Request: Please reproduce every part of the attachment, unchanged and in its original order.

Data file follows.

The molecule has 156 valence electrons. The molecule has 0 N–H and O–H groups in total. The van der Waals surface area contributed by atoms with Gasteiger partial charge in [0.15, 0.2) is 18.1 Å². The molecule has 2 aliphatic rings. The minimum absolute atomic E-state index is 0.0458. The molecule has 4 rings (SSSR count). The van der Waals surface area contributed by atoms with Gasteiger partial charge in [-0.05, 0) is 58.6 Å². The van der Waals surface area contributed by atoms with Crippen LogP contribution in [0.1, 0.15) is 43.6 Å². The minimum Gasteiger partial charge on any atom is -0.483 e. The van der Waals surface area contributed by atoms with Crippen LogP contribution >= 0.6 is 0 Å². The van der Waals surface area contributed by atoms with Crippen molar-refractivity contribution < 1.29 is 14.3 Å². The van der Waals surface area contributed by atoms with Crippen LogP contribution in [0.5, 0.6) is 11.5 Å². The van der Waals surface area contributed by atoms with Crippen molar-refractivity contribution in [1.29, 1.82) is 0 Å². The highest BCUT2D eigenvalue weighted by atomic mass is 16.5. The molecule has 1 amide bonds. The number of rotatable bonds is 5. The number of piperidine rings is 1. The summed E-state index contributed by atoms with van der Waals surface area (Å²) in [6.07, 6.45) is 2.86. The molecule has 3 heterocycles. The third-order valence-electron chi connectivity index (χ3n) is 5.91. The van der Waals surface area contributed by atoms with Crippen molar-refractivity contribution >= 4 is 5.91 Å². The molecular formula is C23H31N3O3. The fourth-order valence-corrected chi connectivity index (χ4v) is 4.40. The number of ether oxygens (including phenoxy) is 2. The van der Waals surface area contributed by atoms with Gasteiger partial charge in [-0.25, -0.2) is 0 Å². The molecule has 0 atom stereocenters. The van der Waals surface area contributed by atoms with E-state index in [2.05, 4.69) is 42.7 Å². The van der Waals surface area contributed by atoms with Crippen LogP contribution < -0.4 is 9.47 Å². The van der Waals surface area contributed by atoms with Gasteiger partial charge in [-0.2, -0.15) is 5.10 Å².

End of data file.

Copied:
The molecule has 156 valence electrons. The molecule has 0 N–H and O–H groups in total. The van der Waals surface area contributed by atoms with Gasteiger partial charge in [0.15, 0.2) is 18.1 Å². The molecule has 2 aliphatic rings. The minimum absolute atomic E-state index is 0.0458. The molecule has 4 rings (SSSR count). The van der Waals surface area contributed by atoms with Gasteiger partial charge in [-0.05, 0) is 58.6 Å². The van der Waals surface area contributed by atoms with Crippen LogP contribution in [0.1, 0.15) is 43.6 Å². The minimum Gasteiger partial charge on any atom is -0.483 e. The van der Waals surface area contributed by atoms with Crippen LogP contribution >= 0.6 is 0 Å². The van der Waals surface area contributed by atoms with Crippen molar-refractivity contribution < 1.29 is 14.3 Å². The van der Waals surface area contributed by atoms with Crippen LogP contribution in [0.5, 0.6) is 11.5 Å². The van der Waals surface area contributed by atoms with Crippen molar-refractivity contribution in [1.29, 1.82) is 0 Å². The highest BCUT2D eigenvalue weighted by atomic mass is 16.5. The molecule has 1 amide bonds. The number of rotatable bonds is 5. The number of piperidine rings is 1. The summed E-state index contributed by atoms with van der Waals surface area (Å²) in [6.07, 6.45) is 2.86. The molecule has 3 heterocycles. The third-order valence-electron chi connectivity index (χ3n) is 5.91. The van der Waals surface area contributed by atoms with Crippen molar-refractivity contribution >= 4 is 5.91 Å². The molecular formula is C23H31N3O3. The fourth-order valence-corrected chi connectivity index (χ4v) is 4.40. The number of ether oxygens (including phenoxy) is 2. The van der Waals surface area contributed by atoms with Gasteiger partial charge in [-0.25, -0.2) is 0 Å². The molecule has 0 atom stereocenters. The van der Waals surface area contributed by atoms with E-state index in [2.05, 4.69) is 42.7 Å². The van der Waals surface area contributed by atoms with Crippen LogP contribution < -0.4 is 9.47 Å². The van der Waals surface area contributed by atoms with Gasteiger partial charge in [-0.2, -0.15) is 5.10 Å².